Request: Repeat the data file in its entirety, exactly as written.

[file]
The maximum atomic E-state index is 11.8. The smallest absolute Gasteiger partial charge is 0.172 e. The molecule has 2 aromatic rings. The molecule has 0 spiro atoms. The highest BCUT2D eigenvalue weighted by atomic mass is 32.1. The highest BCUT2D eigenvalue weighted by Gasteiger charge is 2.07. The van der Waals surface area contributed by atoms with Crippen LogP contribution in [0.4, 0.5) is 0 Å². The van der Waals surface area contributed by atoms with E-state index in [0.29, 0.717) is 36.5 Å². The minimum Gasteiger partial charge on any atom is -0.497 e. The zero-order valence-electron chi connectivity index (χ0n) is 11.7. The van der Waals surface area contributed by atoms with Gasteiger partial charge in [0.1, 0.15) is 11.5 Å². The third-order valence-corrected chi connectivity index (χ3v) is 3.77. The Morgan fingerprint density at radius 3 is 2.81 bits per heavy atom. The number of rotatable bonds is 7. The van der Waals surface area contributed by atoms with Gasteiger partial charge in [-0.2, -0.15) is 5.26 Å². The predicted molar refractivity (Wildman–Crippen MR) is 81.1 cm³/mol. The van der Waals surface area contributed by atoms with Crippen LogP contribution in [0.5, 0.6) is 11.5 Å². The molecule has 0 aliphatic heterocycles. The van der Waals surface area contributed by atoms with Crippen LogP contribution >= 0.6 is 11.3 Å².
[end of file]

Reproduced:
The maximum atomic E-state index is 11.8. The smallest absolute Gasteiger partial charge is 0.172 e. The molecule has 2 aromatic rings. The molecule has 0 spiro atoms. The highest BCUT2D eigenvalue weighted by atomic mass is 32.1. The highest BCUT2D eigenvalue weighted by Gasteiger charge is 2.07. The van der Waals surface area contributed by atoms with Crippen LogP contribution in [0.4, 0.5) is 0 Å². The van der Waals surface area contributed by atoms with E-state index in [0.29, 0.717) is 36.5 Å². The minimum Gasteiger partial charge on any atom is -0.497 e. The zero-order valence-electron chi connectivity index (χ0n) is 11.7. The van der Waals surface area contributed by atoms with Gasteiger partial charge in [0.1, 0.15) is 11.5 Å². The third-order valence-corrected chi connectivity index (χ3v) is 3.77. The Morgan fingerprint density at radius 3 is 2.81 bits per heavy atom. The number of rotatable bonds is 7. The van der Waals surface area contributed by atoms with Gasteiger partial charge in [-0.2, -0.15) is 5.26 Å². The predicted molar refractivity (Wildman–Crippen MR) is 81.1 cm³/mol. The van der Waals surface area contributed by atoms with Crippen LogP contribution in [0.5, 0.6) is 11.5 Å². The molecule has 0 aliphatic heterocycles. The van der Waals surface area contributed by atoms with Crippen LogP contribution >= 0.6 is 11.3 Å².